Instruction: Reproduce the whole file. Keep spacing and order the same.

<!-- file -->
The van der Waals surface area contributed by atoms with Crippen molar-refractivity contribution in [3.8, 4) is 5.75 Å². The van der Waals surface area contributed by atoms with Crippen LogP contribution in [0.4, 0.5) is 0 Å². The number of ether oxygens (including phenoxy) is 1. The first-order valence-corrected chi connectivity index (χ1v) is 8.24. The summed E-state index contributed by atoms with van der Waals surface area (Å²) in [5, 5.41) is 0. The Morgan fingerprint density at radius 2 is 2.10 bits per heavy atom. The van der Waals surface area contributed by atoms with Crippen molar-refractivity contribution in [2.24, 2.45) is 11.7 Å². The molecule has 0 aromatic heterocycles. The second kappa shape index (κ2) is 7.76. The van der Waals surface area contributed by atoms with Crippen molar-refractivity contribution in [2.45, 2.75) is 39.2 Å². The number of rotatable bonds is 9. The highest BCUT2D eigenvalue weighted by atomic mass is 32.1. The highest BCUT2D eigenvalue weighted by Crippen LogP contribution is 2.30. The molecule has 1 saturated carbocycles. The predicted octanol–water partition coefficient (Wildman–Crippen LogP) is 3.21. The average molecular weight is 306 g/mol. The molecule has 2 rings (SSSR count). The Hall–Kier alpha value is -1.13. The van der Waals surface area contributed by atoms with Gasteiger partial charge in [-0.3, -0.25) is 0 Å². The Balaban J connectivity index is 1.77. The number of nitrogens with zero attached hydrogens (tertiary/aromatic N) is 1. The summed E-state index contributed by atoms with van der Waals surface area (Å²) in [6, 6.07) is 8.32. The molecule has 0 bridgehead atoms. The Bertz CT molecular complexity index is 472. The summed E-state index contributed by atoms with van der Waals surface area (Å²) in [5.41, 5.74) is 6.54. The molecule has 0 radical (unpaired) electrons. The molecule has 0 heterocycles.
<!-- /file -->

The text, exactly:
The van der Waals surface area contributed by atoms with Crippen molar-refractivity contribution in [3.8, 4) is 5.75 Å². The van der Waals surface area contributed by atoms with Crippen LogP contribution in [0.4, 0.5) is 0 Å². The number of ether oxygens (including phenoxy) is 1. The first-order valence-corrected chi connectivity index (χ1v) is 8.24. The summed E-state index contributed by atoms with van der Waals surface area (Å²) in [5, 5.41) is 0. The Morgan fingerprint density at radius 2 is 2.10 bits per heavy atom. The van der Waals surface area contributed by atoms with Crippen molar-refractivity contribution in [2.24, 2.45) is 11.7 Å². The molecule has 0 aromatic heterocycles. The second kappa shape index (κ2) is 7.76. The van der Waals surface area contributed by atoms with Crippen molar-refractivity contribution in [2.45, 2.75) is 39.2 Å². The number of rotatable bonds is 9. The highest BCUT2D eigenvalue weighted by atomic mass is 32.1. The highest BCUT2D eigenvalue weighted by Crippen LogP contribution is 2.30. The molecule has 1 saturated carbocycles. The predicted octanol–water partition coefficient (Wildman–Crippen LogP) is 3.21. The average molecular weight is 306 g/mol. The molecule has 2 rings (SSSR count). The Hall–Kier alpha value is -1.13. The van der Waals surface area contributed by atoms with Gasteiger partial charge in [-0.3, -0.25) is 0 Å². The Balaban J connectivity index is 1.77. The number of nitrogens with zero attached hydrogens (tertiary/aromatic N) is 1. The summed E-state index contributed by atoms with van der Waals surface area (Å²) in [6, 6.07) is 8.32. The molecule has 0 bridgehead atoms. The Bertz CT molecular complexity index is 472. The summed E-state index contributed by atoms with van der Waals surface area (Å²) in [5.41, 5.74) is 6.54. The molecule has 0 radical (unpaired) electrons. The molecule has 0 heterocycles.